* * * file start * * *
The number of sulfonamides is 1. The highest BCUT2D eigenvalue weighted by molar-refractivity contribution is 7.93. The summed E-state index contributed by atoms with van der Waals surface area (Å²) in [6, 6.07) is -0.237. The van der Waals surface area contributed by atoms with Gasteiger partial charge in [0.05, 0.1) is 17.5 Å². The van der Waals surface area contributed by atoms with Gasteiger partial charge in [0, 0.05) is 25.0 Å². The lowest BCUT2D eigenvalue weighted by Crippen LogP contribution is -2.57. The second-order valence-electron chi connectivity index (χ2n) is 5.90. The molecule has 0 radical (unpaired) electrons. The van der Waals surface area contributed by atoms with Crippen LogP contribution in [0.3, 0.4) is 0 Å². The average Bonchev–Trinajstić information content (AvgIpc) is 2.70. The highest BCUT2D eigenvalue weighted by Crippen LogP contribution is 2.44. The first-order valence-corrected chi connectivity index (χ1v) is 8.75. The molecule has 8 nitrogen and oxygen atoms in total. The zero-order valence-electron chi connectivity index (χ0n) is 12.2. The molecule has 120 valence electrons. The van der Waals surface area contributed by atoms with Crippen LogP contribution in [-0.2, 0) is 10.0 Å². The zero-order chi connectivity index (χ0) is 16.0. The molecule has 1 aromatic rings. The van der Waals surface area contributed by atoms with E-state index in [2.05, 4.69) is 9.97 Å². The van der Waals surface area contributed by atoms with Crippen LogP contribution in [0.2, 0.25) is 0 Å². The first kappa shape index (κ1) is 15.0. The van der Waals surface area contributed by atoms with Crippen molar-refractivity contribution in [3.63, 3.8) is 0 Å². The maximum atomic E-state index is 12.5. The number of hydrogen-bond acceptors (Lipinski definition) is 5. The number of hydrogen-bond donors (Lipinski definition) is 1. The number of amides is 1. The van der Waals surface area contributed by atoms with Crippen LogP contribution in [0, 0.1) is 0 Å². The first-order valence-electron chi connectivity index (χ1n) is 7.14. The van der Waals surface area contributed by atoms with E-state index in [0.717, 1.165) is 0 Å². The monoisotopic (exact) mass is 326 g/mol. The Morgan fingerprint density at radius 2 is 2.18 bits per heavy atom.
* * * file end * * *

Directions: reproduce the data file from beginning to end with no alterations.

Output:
The number of sulfonamides is 1. The highest BCUT2D eigenvalue weighted by molar-refractivity contribution is 7.93. The summed E-state index contributed by atoms with van der Waals surface area (Å²) in [6, 6.07) is -0.237. The van der Waals surface area contributed by atoms with Gasteiger partial charge in [0.05, 0.1) is 17.5 Å². The van der Waals surface area contributed by atoms with Gasteiger partial charge in [0, 0.05) is 25.0 Å². The lowest BCUT2D eigenvalue weighted by Crippen LogP contribution is -2.57. The second-order valence-electron chi connectivity index (χ2n) is 5.90. The molecule has 0 radical (unpaired) electrons. The van der Waals surface area contributed by atoms with Crippen LogP contribution in [0.3, 0.4) is 0 Å². The average Bonchev–Trinajstić information content (AvgIpc) is 2.70. The highest BCUT2D eigenvalue weighted by Crippen LogP contribution is 2.44. The first-order valence-corrected chi connectivity index (χ1v) is 8.75. The molecule has 8 nitrogen and oxygen atoms in total. The zero-order valence-electron chi connectivity index (χ0n) is 12.2. The molecule has 120 valence electrons. The van der Waals surface area contributed by atoms with Crippen LogP contribution in [-0.2, 0) is 10.0 Å². The zero-order chi connectivity index (χ0) is 16.0. The molecule has 1 aromatic rings. The van der Waals surface area contributed by atoms with E-state index in [2.05, 4.69) is 9.97 Å². The van der Waals surface area contributed by atoms with Crippen LogP contribution in [0.2, 0.25) is 0 Å². The first kappa shape index (κ1) is 15.0. The van der Waals surface area contributed by atoms with Crippen molar-refractivity contribution in [3.63, 3.8) is 0 Å². The maximum atomic E-state index is 12.5. The number of hydrogen-bond acceptors (Lipinski definition) is 5. The number of hydrogen-bond donors (Lipinski definition) is 1. The number of amides is 1. The van der Waals surface area contributed by atoms with Crippen LogP contribution in [0, 0.1) is 0 Å². The first-order valence-electron chi connectivity index (χ1n) is 7.14. The van der Waals surface area contributed by atoms with E-state index in [0.717, 1.165) is 0 Å². The monoisotopic (exact) mass is 326 g/mol. The Morgan fingerprint density at radius 2 is 2.18 bits per heavy atom.